By not providing the proper signage, you may also be breaking OSHA and other regulatory requirements. Lab safety rules and guidelines set forth by the regulatory organization, including OSHA Standard 1910.145, outline the criteria for safety signs and tags that must be used to warn employees of potential hazards in the workplace, including laboratories.
For example, lab safety signs are required to be visible at all times and must contain specific information related to the potential hazards present in the laboratory. The signs must be placed in areas where there is a significant risk of injury or exposure to hazardous materials or equipment.
Some common examples of lab safety signs required by OSHA include warning signs for hazardous materials, biohazard signs, radiation hazard signs and emergency exit signs. It’s important for employers to ensure that these signs are properly installed and maintained to help prevent accidents and injuries in the laboratory.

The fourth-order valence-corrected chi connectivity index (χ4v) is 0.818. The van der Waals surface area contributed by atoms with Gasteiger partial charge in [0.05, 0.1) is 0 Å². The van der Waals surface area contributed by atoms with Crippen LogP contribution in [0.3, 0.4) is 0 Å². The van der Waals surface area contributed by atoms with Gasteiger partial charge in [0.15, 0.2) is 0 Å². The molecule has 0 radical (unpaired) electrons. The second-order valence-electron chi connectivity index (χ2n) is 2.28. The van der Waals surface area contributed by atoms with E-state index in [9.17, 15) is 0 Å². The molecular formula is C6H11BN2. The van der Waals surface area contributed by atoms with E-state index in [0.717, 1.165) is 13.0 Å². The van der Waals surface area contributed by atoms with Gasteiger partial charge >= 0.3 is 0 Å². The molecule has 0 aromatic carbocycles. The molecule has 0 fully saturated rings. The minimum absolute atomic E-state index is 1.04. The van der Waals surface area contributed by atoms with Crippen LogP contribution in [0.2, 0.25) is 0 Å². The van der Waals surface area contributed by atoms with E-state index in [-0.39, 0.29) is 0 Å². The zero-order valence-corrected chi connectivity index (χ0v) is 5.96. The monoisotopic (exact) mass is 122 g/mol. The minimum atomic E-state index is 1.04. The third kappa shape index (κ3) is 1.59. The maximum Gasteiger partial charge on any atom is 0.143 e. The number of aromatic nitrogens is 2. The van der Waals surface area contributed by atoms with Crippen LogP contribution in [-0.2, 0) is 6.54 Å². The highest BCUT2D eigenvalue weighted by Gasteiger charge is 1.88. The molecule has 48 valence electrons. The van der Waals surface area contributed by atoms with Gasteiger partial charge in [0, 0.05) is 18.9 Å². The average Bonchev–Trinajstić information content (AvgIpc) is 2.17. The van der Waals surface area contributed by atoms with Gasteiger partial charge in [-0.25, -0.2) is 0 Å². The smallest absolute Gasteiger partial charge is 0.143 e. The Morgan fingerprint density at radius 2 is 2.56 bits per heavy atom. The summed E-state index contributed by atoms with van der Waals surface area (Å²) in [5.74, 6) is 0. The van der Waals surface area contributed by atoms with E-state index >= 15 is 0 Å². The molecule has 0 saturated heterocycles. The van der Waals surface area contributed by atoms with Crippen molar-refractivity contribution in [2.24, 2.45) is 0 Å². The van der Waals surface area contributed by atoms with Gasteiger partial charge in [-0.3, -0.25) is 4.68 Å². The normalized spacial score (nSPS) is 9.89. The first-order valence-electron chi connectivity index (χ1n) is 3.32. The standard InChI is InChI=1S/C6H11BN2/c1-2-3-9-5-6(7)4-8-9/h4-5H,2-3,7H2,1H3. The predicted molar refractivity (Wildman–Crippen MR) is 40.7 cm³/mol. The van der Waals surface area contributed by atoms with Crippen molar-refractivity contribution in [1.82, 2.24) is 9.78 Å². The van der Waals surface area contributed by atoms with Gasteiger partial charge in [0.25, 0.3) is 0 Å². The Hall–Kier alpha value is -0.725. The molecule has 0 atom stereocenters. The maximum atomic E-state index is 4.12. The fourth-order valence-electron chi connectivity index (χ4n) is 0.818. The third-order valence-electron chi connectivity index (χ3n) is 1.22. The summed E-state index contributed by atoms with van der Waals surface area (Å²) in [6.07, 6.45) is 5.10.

Conducting regular safety audits of the laboratory can also help you identify any areas where additional signage may be necessary. Workers should also be encouraged to report any potential hazards or areas where additional signage may be helpful.
As a lab manager, you must ensure all of your employees and students who work in your lab receive the proper training and have the right resources in place to help prioritize safety in the lab. These resources include the proper signage as well as updated training that informs them of what these signs mean and where they should be located in the lab.